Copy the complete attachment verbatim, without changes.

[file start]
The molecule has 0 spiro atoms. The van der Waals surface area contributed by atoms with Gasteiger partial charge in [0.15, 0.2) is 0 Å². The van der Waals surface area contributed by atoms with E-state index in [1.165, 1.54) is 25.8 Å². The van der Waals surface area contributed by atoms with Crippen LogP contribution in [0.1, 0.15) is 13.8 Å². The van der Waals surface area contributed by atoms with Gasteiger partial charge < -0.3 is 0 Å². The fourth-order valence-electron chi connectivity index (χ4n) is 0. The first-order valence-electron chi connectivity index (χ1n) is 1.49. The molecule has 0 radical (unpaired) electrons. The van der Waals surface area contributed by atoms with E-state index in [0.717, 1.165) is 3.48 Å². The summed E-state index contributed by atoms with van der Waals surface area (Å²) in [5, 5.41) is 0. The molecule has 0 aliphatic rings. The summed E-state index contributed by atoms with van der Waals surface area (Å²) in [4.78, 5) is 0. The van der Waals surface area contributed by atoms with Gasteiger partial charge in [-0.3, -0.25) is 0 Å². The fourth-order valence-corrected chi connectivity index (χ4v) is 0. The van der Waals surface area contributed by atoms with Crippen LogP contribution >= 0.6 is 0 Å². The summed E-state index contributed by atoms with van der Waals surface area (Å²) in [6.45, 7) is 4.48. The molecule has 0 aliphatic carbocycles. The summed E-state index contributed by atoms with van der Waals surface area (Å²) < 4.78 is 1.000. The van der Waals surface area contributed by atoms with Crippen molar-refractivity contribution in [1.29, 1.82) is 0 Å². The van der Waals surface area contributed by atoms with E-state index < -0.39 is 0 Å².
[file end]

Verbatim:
The molecule has 0 spiro atoms. The van der Waals surface area contributed by atoms with Gasteiger partial charge in [0.15, 0.2) is 0 Å². The van der Waals surface area contributed by atoms with E-state index in [1.165, 1.54) is 25.8 Å². The van der Waals surface area contributed by atoms with Crippen LogP contribution in [0.1, 0.15) is 13.8 Å². The van der Waals surface area contributed by atoms with Gasteiger partial charge < -0.3 is 0 Å². The fourth-order valence-electron chi connectivity index (χ4n) is 0. The first-order valence-electron chi connectivity index (χ1n) is 1.49. The molecule has 0 radical (unpaired) electrons. The van der Waals surface area contributed by atoms with E-state index in [0.717, 1.165) is 3.48 Å². The summed E-state index contributed by atoms with van der Waals surface area (Å²) in [5, 5.41) is 0. The molecule has 0 aliphatic rings. The summed E-state index contributed by atoms with van der Waals surface area (Å²) in [4.78, 5) is 0. The van der Waals surface area contributed by atoms with Gasteiger partial charge in [-0.3, -0.25) is 0 Å². The fourth-order valence-corrected chi connectivity index (χ4v) is 0. The van der Waals surface area contributed by atoms with Crippen LogP contribution >= 0.6 is 0 Å². The summed E-state index contributed by atoms with van der Waals surface area (Å²) in [6.45, 7) is 4.48. The molecule has 0 aliphatic carbocycles. The summed E-state index contributed by atoms with van der Waals surface area (Å²) < 4.78 is 1.000. The van der Waals surface area contributed by atoms with Crippen molar-refractivity contribution in [1.29, 1.82) is 0 Å². The van der Waals surface area contributed by atoms with E-state index < -0.39 is 0 Å².